Types of shares in company

Other factors that affect the Cap Table

Once you know the two main types of shares, the next step is to understand the other factors and transactions that affect the cap table. These transactions are issued by the company and all can have an effect on the number of shareholders and overall share distribution.

A few of these include:

  • Options are a type of contract between the company and a receiver that gives them the option to either buy or sell shares at a fixed price before a certain date. These normally are issued to investors, founders, or as an award to employees for their services. An option should include the grant date, receiver, number of shares, cost, strike price (fixed price), vesting start date and exercise date (if any). These options may affect the overall cap table of the company if the option contracts are exercised.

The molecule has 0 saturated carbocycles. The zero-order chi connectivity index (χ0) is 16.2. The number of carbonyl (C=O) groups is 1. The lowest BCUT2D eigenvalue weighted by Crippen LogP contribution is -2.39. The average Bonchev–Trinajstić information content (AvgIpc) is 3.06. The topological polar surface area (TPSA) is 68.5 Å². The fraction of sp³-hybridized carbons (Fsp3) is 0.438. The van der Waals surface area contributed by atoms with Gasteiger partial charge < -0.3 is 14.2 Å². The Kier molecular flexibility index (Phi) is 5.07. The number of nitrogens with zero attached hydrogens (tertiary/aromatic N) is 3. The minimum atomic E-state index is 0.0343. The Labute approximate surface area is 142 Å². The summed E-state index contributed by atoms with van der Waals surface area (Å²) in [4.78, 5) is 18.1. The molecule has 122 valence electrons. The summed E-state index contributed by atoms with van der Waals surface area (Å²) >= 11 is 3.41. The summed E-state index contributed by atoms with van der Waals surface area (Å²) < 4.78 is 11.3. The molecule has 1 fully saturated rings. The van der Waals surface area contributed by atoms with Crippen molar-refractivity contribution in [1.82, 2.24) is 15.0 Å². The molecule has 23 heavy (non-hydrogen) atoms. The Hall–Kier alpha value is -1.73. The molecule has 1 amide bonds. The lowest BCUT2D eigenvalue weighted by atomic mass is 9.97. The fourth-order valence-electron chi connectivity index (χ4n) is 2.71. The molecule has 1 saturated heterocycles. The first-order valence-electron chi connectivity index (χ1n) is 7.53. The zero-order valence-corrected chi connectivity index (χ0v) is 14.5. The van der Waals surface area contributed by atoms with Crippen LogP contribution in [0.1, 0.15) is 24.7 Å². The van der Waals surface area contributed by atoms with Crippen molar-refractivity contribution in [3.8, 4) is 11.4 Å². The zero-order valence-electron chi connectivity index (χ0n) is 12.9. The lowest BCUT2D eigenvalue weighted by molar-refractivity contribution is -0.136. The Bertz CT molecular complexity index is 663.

• Warrants are similar in nature to options, however a warrant is issued directly by the company, whereas options may be issued by a separate investor holding shares. As warrants are issued directly, a company may provide these to initial investors for further investments or to build confidence. A warrant would also include the grant date, receiver, number of shares, cost, strike price (fixed price), vesting start date and exercise date (if any). As similar to options, they would affect the cap table once exercised.
  • Convertible-securities (debt that converts into equity) are normally bonds or company loans that can be converted into shares at a later date. These types of securities offer the holders a choice on their security, in terms of direct financial gains through interest and loan payments or company ownership.
  • Restricted stock are unregistered shares that are normally issued to people inside the company, such as to the executive or directors. These types of shares are non-transferable and must adhere to special SEC (Securities Exchange Commission’s) regulations when traded. These are normally issued as a form of employee compensation, as they often are fully vested after certain conditions are met, such as continued employment or achievement of certain goals.